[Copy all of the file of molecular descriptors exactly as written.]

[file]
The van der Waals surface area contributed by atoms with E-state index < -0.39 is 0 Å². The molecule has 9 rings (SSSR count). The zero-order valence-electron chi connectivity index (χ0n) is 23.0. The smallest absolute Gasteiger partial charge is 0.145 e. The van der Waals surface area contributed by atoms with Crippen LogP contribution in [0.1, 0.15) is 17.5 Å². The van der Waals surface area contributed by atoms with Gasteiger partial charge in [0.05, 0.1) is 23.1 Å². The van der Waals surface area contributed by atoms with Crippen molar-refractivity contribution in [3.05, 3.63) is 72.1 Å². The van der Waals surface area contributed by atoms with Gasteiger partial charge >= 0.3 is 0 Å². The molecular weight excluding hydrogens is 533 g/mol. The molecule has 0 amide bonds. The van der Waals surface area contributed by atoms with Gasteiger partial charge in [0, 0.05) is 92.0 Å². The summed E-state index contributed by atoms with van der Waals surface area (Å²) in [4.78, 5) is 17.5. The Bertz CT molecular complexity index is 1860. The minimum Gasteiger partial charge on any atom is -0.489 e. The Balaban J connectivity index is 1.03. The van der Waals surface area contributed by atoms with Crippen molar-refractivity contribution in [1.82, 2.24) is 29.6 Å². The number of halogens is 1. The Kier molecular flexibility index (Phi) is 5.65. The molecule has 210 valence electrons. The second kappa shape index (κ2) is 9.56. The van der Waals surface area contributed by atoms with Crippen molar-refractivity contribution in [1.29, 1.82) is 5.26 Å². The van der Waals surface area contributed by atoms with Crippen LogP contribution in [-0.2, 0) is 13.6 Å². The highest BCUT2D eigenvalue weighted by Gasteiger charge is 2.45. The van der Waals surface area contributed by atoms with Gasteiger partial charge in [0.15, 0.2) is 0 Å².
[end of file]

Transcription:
The van der Waals surface area contributed by atoms with E-state index < -0.39 is 0 Å². The molecule has 9 rings (SSSR count). The zero-order valence-electron chi connectivity index (χ0n) is 23.0. The smallest absolute Gasteiger partial charge is 0.145 e. The van der Waals surface area contributed by atoms with Crippen LogP contribution in [0.1, 0.15) is 17.5 Å². The van der Waals surface area contributed by atoms with Gasteiger partial charge in [0.05, 0.1) is 23.1 Å². The van der Waals surface area contributed by atoms with Crippen molar-refractivity contribution in [3.05, 3.63) is 72.1 Å². The van der Waals surface area contributed by atoms with Gasteiger partial charge >= 0.3 is 0 Å². The molecular weight excluding hydrogens is 533 g/mol. The molecule has 0 amide bonds. The van der Waals surface area contributed by atoms with Gasteiger partial charge in [0, 0.05) is 92.0 Å². The summed E-state index contributed by atoms with van der Waals surface area (Å²) in [4.78, 5) is 17.5. The Bertz CT molecular complexity index is 1860. The minimum Gasteiger partial charge on any atom is -0.489 e. The Balaban J connectivity index is 1.03. The van der Waals surface area contributed by atoms with Crippen molar-refractivity contribution in [1.82, 2.24) is 29.6 Å². The number of halogens is 1. The Kier molecular flexibility index (Phi) is 5.65. The molecule has 210 valence electrons. The second kappa shape index (κ2) is 9.56. The van der Waals surface area contributed by atoms with Crippen molar-refractivity contribution in [1.29, 1.82) is 5.26 Å². The van der Waals surface area contributed by atoms with Crippen LogP contribution in [-0.2, 0) is 13.6 Å². The highest BCUT2D eigenvalue weighted by Gasteiger charge is 2.45. The van der Waals surface area contributed by atoms with Gasteiger partial charge in [0.15, 0.2) is 0 Å².